The Truth About Doubled Pawns, Part 4

  • GM Gserper
  • | Dec 9, 2012

In the previous part of our discussion about doubled pawns we could see that in the majority of cases such pawns are a clear disadvantage in the endgame.  But what about openings and middle games? 

As we could see the major drawback of doubled pawns is their lack of mobility, and this is sometimes a decisive factor in endgames.  The lack of mobility is also a major disadvantage in the opening and middle game too.  But if in the endgame immobile doubled pawns prevent you from creating a passed pawn, then in the opening and middlegame they sometimes create a sort of fence for your own pieces (especially Bishops!) and therefore your whole army becomes immobile. This is what chess blockades are all about. 

Usually when we talk about a blockade the first person we mention is the great Aron Nimzowitsch.  The whole chess world learned this concept thanks to Nimzowitsch's timeless classic "My System".  But of course the leading Grandmasters knew about chess blockades even before Nimzowitsch.  Take a look at the next position which is a picture perfect blockade. White's pieces (and especially his Bishops) can barely move:

As it was mentioned before, the chess world learned about blockades thanks to the books and games of Aron Nimzowitsch.  He modestly called the following game "the immortal game of the blockade":

It is games like this that helped the concept of chess blockades to take the world by storm and made the Nimzo-Indian Defense one of the most popular openings for Black against 1.d4. And if you are a true blockade aficionado you definitely need to take a look at the so-called Huebner variation. It became extremely popular after the next game from the legendary World Championship match.  You can notice how miserable White's Bishop's pair was. As a matter of fact, instead of the traditional "Bishop pair advantage" we can talk about 'Bishop pair disadvantage" in the blockaded position:

I have to confess that the Huebner variation of the Nimzo-Indian defense is my personal favorite and I cannot help but show you one of my games in this variation. It was a memorable tournament for me since I won it and scored my first GM norm,  Also the ending combination is very simple but cute.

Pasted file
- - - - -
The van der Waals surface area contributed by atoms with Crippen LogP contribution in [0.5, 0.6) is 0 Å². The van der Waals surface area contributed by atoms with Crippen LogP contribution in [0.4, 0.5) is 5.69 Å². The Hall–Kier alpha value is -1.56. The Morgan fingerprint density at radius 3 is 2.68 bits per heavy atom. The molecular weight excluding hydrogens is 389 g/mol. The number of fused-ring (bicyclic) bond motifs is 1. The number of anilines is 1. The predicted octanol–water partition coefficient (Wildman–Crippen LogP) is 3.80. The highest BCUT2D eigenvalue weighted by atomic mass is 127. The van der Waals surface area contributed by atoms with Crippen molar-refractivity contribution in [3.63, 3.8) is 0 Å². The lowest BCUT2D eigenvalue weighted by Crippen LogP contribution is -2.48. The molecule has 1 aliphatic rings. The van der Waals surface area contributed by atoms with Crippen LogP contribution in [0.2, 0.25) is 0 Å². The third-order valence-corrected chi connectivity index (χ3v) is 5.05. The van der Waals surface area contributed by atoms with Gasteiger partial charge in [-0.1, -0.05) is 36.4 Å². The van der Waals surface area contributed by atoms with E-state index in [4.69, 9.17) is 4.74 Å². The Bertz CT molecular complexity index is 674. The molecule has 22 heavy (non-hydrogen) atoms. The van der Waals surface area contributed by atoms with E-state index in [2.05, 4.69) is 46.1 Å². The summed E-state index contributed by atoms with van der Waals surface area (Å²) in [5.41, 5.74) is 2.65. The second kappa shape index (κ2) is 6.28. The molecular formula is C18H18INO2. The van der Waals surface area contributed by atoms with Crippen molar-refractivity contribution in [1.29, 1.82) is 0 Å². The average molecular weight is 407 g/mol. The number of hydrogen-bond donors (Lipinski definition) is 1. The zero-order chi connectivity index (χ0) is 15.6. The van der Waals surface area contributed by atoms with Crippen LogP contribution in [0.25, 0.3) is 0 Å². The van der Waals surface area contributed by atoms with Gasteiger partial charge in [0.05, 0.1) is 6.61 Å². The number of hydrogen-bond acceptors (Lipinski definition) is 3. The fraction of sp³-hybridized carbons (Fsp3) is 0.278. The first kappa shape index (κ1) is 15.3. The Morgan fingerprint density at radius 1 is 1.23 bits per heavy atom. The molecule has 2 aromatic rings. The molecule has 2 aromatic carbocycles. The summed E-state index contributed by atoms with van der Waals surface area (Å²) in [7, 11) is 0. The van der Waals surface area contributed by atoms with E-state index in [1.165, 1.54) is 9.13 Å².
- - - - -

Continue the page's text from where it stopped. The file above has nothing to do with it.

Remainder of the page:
But don't rush with the conclusion that the doubled pawns are a major disadvantage in the opening and the middle game.  Sometimes they can be a very valuable asset too!

to be continued...


  • 2 years ago


  • 2 years ago

    GM Gserper

    Hi ralph46,

    Yes, you are correct, 20...Bxh3 leads to a checkmate in a couple of moves. I also think I would have seen it, but for the practical purpose, when during a game you calculate variations and see that Kh1 loses a piece, you don't look any further and only if Kh1 is actually played, then you start looking for the absolutely best way to punish it.

    Thanks for your comment!

  • 4 years ago


    sencillamente excelente

  • 4 years ago


    i wondering if 19. Bxh3 would came to a good position to white, obviously 9...gxh3 is not possible, but Bxe5 20.Bxg2 threating mate Kxg2 Rxe5 and the King is so vulnerable to the queen and rook attacks.

  • 4 years ago


    very useful

  • 4 years ago


    In case of diagram 2- Paul F Johner (?) vs. Aron Nimzowitsch (?),i have following doubts :-

    1.At move 16,why black played 17...Qh7 instead of 17...Qxh3

    2.What was the purpose behing 30....Ba6 ?Why to move the Bishop to a diagonal which is blocked by a pawn ,istead of from the place where he had to return again in future ?

    3.After black moved 31.Nh4,why did the white didn't take that Knight by gxh4 ?

    4.After 33...Bxh3,why didn't white capture that Bishop by Kxh3 ?

  • 4 years ago



  • 4 years ago


    excellent article

  • 4 years ago


    Great article!!

  • 4 years ago


    very helpful. I used what i learned about doubled pawns in my last two games and won both. thank you!

  • 4 years ago


    Always intriguing. Thanks GM Gserper :)

  • 4 years ago


    Nice, thx.

  • 4 years ago


    omg, amazing! I never quite understood the idea behind this opening before, and so have never tried it. Thanks a bunch, I'm gonna use this!

  • 4 years ago


    Good article & puzzle.

  • 4 years ago


    Great article the whole series till now in excellent.

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